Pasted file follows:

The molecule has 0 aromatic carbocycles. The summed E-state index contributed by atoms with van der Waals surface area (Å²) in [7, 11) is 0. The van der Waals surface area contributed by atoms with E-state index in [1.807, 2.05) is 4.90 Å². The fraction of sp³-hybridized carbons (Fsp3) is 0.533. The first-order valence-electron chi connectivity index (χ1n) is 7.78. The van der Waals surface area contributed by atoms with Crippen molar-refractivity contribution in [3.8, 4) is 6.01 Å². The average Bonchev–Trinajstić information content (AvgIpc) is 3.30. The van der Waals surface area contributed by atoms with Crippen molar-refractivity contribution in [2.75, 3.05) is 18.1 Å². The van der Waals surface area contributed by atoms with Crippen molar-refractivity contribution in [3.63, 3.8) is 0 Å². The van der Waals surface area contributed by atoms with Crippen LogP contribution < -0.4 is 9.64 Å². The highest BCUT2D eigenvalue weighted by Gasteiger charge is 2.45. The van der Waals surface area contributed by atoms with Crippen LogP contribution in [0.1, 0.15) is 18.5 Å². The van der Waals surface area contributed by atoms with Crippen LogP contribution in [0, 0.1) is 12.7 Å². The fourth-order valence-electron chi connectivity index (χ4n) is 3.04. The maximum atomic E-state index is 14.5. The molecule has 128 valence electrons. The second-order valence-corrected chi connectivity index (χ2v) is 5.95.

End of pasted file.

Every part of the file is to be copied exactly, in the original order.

The molecule has 0 aromatic carbocycles. The summed E-state index contributed by atoms with van der Waals surface area (Å²) in [7, 11) is 0. The van der Waals surface area contributed by atoms with E-state index in [1.807, 2.05) is 4.90 Å². The fraction of sp³-hybridized carbons (Fsp3) is 0.533. The first-order valence-electron chi connectivity index (χ1n) is 7.78. The van der Waals surface area contributed by atoms with Crippen molar-refractivity contribution in [3.8, 4) is 6.01 Å². The average Bonchev–Trinajstić information content (AvgIpc) is 3.30. The van der Waals surface area contributed by atoms with Crippen molar-refractivity contribution in [2.75, 3.05) is 18.1 Å². The van der Waals surface area contributed by atoms with Crippen molar-refractivity contribution in [3.63, 3.8) is 0 Å². The van der Waals surface area contributed by atoms with Crippen LogP contribution < -0.4 is 9.64 Å². The highest BCUT2D eigenvalue weighted by Gasteiger charge is 2.45. The van der Waals surface area contributed by atoms with Crippen LogP contribution in [0.1, 0.15) is 18.5 Å². The van der Waals surface area contributed by atoms with Crippen LogP contribution in [0, 0.1) is 12.7 Å². The fourth-order valence-electron chi connectivity index (χ4n) is 3.04. The maximum atomic E-state index is 14.5. The molecule has 128 valence electrons. The second-order valence-corrected chi connectivity index (χ2v) is 5.95.